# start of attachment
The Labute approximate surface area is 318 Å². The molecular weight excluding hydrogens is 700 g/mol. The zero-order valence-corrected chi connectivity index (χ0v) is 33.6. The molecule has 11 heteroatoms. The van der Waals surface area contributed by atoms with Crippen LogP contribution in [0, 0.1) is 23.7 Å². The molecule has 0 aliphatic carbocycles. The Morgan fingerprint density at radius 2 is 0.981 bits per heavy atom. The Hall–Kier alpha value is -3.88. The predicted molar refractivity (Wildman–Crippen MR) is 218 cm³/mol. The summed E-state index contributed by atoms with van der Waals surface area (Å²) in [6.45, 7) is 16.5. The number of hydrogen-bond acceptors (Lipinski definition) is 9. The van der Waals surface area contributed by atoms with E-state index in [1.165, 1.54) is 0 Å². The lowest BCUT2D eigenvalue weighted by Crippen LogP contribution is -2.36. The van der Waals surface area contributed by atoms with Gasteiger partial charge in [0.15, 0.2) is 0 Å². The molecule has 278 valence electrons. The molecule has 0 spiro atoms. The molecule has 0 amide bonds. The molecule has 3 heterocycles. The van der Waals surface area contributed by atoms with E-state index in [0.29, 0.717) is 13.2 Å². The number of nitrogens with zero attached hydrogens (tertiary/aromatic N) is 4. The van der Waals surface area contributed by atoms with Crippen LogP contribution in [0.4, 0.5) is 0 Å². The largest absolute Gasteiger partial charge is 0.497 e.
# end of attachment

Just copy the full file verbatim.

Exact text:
The Labute approximate surface area is 318 Å². The molecular weight excluding hydrogens is 700 g/mol. The zero-order valence-corrected chi connectivity index (χ0v) is 33.6. The molecule has 11 heteroatoms. The van der Waals surface area contributed by atoms with Crippen LogP contribution in [0, 0.1) is 23.7 Å². The molecule has 0 aliphatic carbocycles. The Morgan fingerprint density at radius 2 is 0.981 bits per heavy atom. The Hall–Kier alpha value is -3.88. The predicted molar refractivity (Wildman–Crippen MR) is 218 cm³/mol. The summed E-state index contributed by atoms with van der Waals surface area (Å²) in [6.45, 7) is 16.5. The number of hydrogen-bond acceptors (Lipinski definition) is 9. The van der Waals surface area contributed by atoms with E-state index in [1.165, 1.54) is 0 Å². The lowest BCUT2D eigenvalue weighted by Crippen LogP contribution is -2.36. The van der Waals surface area contributed by atoms with Gasteiger partial charge in [0.15, 0.2) is 0 Å². The molecule has 278 valence electrons. The molecule has 0 spiro atoms. The molecule has 0 amide bonds. The molecule has 3 heterocycles. The van der Waals surface area contributed by atoms with E-state index in [0.29, 0.717) is 13.2 Å². The number of nitrogens with zero attached hydrogens (tertiary/aromatic N) is 4. The van der Waals surface area contributed by atoms with Crippen LogP contribution in [0.4, 0.5) is 0 Å². The largest absolute Gasteiger partial charge is 0.497 e.